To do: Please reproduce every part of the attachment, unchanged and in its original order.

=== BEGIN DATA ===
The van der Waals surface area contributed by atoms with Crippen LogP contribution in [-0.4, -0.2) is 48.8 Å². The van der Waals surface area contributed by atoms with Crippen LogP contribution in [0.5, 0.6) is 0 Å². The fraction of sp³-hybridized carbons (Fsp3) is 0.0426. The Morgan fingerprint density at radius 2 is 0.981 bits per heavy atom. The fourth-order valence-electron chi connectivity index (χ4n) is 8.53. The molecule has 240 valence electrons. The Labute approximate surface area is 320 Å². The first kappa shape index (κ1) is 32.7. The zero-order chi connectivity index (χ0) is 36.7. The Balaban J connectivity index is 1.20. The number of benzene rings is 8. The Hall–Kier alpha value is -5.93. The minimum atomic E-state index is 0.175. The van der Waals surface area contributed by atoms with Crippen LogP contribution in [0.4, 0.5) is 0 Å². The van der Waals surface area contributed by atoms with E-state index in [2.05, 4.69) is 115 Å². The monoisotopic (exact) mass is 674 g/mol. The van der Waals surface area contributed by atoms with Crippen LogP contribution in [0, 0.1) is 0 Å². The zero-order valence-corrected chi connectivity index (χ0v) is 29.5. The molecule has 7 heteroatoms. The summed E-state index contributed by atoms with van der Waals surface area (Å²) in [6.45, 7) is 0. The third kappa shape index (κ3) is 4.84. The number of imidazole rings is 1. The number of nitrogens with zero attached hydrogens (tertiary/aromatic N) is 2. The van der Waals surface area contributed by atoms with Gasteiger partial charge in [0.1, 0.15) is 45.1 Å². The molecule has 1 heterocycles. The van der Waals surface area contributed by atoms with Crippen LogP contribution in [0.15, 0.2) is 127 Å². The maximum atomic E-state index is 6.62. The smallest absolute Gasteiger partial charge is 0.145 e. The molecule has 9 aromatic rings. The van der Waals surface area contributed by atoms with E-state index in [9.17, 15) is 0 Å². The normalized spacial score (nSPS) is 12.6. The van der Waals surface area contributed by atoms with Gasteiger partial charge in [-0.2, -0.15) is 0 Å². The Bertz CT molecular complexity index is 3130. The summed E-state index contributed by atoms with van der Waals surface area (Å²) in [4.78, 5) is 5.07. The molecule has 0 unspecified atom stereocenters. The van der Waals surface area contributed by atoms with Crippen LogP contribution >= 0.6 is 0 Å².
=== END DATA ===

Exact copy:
The van der Waals surface area contributed by atoms with Crippen LogP contribution in [-0.4, -0.2) is 48.8 Å². The van der Waals surface area contributed by atoms with Crippen LogP contribution in [0.5, 0.6) is 0 Å². The fraction of sp³-hybridized carbons (Fsp3) is 0.0426. The Morgan fingerprint density at radius 2 is 0.981 bits per heavy atom. The fourth-order valence-electron chi connectivity index (χ4n) is 8.53. The molecule has 240 valence electrons. The Labute approximate surface area is 320 Å². The first kappa shape index (κ1) is 32.7. The zero-order chi connectivity index (χ0) is 36.7. The Balaban J connectivity index is 1.20. The number of benzene rings is 8. The Hall–Kier alpha value is -5.93. The minimum atomic E-state index is 0.175. The van der Waals surface area contributed by atoms with Crippen LogP contribution in [0.4, 0.5) is 0 Å². The van der Waals surface area contributed by atoms with E-state index in [2.05, 4.69) is 115 Å². The monoisotopic (exact) mass is 674 g/mol. The van der Waals surface area contributed by atoms with Crippen LogP contribution in [0, 0.1) is 0 Å². The zero-order valence-corrected chi connectivity index (χ0v) is 29.5. The molecule has 7 heteroatoms. The summed E-state index contributed by atoms with van der Waals surface area (Å²) in [6.45, 7) is 0. The third kappa shape index (κ3) is 4.84. The number of imidazole rings is 1. The number of nitrogens with zero attached hydrogens (tertiary/aromatic N) is 2. The van der Waals surface area contributed by atoms with Gasteiger partial charge in [0.1, 0.15) is 45.1 Å². The molecule has 1 heterocycles. The van der Waals surface area contributed by atoms with Crippen LogP contribution in [0.15, 0.2) is 127 Å². The maximum atomic E-state index is 6.62. The smallest absolute Gasteiger partial charge is 0.145 e. The molecule has 9 aromatic rings. The van der Waals surface area contributed by atoms with E-state index in [9.17, 15) is 0 Å². The normalized spacial score (nSPS) is 12.6. The van der Waals surface area contributed by atoms with Gasteiger partial charge in [-0.2, -0.15) is 0 Å². The Bertz CT molecular complexity index is 3130. The summed E-state index contributed by atoms with van der Waals surface area (Å²) in [4.78, 5) is 5.07. The molecule has 0 unspecified atom stereocenters. The van der Waals surface area contributed by atoms with Crippen LogP contribution >= 0.6 is 0 Å².